The promise and the constant reminder to fulfill bringing the Israelites to a land flowing with milk and honey, to make them great, had the absence of a catch. He took a people He called His, brought them “out into a spacious place” and rescued them simply—very simply—because He "delighted in [them]” (Psalm 18:19). All God wanted in return was that His people seek Him (Psalm 14:2; 53:2; 69:32). This is where the betrayal begins, for in the lavishness of God’s grace and the fulfillment of His end of the bargain, His people channeled the devotion that they pledged to offer Him and gave it to the “various gods of the peoples around them…and served Baal and the Ashtoreths” (Judges 2:12,13).

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Why does the word betrayal seem to bear more weight than unfaithfulness when in reality they are one and the same? With unfaithfulness we get the impression of a couple bound by a verbal promise to have and to hold, to love and cherish each other for richer or for poorer, in sickness and in health, till death do they part; with betrayal, however, we dig up the likes of all-time uglies Judas Iscariot and King Saul. What about Adam, who was made by the hand of God then given authority to rule over all the earth but go on and disobey God (there’s another synonym: disobedience)? Shouldn’t he be in the list too? He is. God created Adam perfect; He breathed the Spirit into his nostrils to give life to a lifeless sculpted clay and immediately he became a living soul (Genesis 2:7). Because God saw His image in Adam, He delighted in this “living soul” and told him to take dominion over all of creation.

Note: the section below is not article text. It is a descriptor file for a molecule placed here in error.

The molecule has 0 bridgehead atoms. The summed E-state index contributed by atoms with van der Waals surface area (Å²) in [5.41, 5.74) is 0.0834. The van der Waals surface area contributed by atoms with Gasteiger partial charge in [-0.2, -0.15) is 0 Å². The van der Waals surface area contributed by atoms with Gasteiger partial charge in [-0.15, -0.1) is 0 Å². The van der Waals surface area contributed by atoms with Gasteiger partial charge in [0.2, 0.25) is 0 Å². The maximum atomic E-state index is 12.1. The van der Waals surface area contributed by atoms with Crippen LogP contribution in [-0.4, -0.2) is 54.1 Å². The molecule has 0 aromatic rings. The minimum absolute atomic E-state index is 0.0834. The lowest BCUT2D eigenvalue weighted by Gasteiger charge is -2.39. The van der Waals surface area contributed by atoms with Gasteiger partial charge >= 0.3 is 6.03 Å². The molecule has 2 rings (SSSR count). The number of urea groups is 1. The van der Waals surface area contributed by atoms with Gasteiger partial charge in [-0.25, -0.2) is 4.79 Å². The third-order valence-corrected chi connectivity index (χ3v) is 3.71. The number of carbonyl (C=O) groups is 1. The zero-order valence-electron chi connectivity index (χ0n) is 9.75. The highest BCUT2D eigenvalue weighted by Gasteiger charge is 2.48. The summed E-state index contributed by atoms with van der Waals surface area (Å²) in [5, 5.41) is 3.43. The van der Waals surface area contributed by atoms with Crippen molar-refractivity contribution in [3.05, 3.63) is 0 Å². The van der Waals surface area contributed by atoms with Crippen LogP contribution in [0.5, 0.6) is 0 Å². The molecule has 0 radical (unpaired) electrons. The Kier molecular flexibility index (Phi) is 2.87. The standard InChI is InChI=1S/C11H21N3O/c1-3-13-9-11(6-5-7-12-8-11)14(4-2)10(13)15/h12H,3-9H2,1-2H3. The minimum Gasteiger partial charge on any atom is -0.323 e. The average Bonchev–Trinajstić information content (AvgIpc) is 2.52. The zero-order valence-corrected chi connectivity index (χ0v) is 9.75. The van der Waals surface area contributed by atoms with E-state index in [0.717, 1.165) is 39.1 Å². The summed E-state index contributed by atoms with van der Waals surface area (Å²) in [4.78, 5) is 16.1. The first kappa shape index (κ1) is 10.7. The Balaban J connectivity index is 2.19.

God created man in His own image, in His own likeness, by His Holy Spirit. Though it was through His Spirit that He accomplished all creation (Genesis 1:2), it was only into man whom He breathed in His Spirit (2:7). It was a creative process unique from the rest of creation, for which other than Adam did God form from the dust of the ground and breathe into its nostrils the breath of life? In the spiritual realm, such was the process used by God to transform Saul for the kingship:

“The Spirit of the Lord will come upon you in power, and you will prophesy with them; and you will be changed into a different person” (1 Samuel 10:6).

The change in Saul was inconspicuous at first. His uncle noticed nothing special about him after the Spirit came upon him as foretold by the Prophet, though the relative would have strained to study some suspected change in Saul if the latter told him what the Prophet had said about the kingship (1 Samuel 10:16). In the twenty-seventh verse, there were those “troublemakers” who “despised” Saul and “gave him no gifts” while all Israel hailed him their new king. Nevertheless, the transformation of Saul began from the very time he “turned to leave Samuel” (verse 9), even before the Spirit of God descended upon him in power in the presence of the prophets (verses 5 and 10) to perfect the change.